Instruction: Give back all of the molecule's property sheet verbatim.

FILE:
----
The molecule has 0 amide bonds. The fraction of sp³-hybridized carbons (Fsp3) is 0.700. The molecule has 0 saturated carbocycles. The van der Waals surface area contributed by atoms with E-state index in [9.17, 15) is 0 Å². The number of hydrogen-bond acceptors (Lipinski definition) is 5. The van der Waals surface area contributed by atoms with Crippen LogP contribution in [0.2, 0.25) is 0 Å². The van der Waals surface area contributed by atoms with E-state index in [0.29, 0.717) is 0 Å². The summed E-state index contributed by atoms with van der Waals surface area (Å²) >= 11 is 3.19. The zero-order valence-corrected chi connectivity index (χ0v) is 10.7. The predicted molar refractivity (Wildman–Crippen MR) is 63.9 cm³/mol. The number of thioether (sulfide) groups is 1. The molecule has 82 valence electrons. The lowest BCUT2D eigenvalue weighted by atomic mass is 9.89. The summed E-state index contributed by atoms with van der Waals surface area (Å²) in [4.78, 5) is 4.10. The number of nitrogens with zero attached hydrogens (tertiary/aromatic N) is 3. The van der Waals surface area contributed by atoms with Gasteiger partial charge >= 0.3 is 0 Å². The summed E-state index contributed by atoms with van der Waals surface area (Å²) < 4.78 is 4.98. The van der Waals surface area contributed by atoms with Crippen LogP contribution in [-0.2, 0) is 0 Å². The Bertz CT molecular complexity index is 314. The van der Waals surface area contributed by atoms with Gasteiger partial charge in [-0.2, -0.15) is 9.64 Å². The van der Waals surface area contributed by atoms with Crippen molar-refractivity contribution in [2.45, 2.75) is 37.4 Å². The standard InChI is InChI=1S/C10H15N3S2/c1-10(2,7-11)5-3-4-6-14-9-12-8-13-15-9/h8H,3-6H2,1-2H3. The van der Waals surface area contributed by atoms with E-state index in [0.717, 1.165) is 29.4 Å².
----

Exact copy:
The molecule has 0 amide bonds. The fraction of sp³-hybridized carbons (Fsp3) is 0.700. The molecule has 0 saturated carbocycles. The van der Waals surface area contributed by atoms with E-state index in [9.17, 15) is 0 Å². The number of hydrogen-bond acceptors (Lipinski definition) is 5. The van der Waals surface area contributed by atoms with Crippen LogP contribution in [0.2, 0.25) is 0 Å². The van der Waals surface area contributed by atoms with E-state index in [0.29, 0.717) is 0 Å². The summed E-state index contributed by atoms with van der Waals surface area (Å²) >= 11 is 3.19. The zero-order valence-corrected chi connectivity index (χ0v) is 10.7. The predicted molar refractivity (Wildman–Crippen MR) is 63.9 cm³/mol. The number of thioether (sulfide) groups is 1. The molecule has 82 valence electrons. The lowest BCUT2D eigenvalue weighted by atomic mass is 9.89. The summed E-state index contributed by atoms with van der Waals surface area (Å²) in [4.78, 5) is 4.10. The number of nitrogens with zero attached hydrogens (tertiary/aromatic N) is 3. The van der Waals surface area contributed by atoms with Gasteiger partial charge >= 0.3 is 0 Å². The summed E-state index contributed by atoms with van der Waals surface area (Å²) < 4.78 is 4.98. The van der Waals surface area contributed by atoms with Crippen LogP contribution in [-0.2, 0) is 0 Å². The Bertz CT molecular complexity index is 314. The van der Waals surface area contributed by atoms with Gasteiger partial charge in [-0.2, -0.15) is 9.64 Å². The van der Waals surface area contributed by atoms with Crippen molar-refractivity contribution in [2.45, 2.75) is 37.4 Å². The standard InChI is InChI=1S/C10H15N3S2/c1-10(2,7-11)5-3-4-6-14-9-12-8-13-15-9/h8H,3-6H2,1-2H3. The van der Waals surface area contributed by atoms with E-state index in [0.717, 1.165) is 29.4 Å².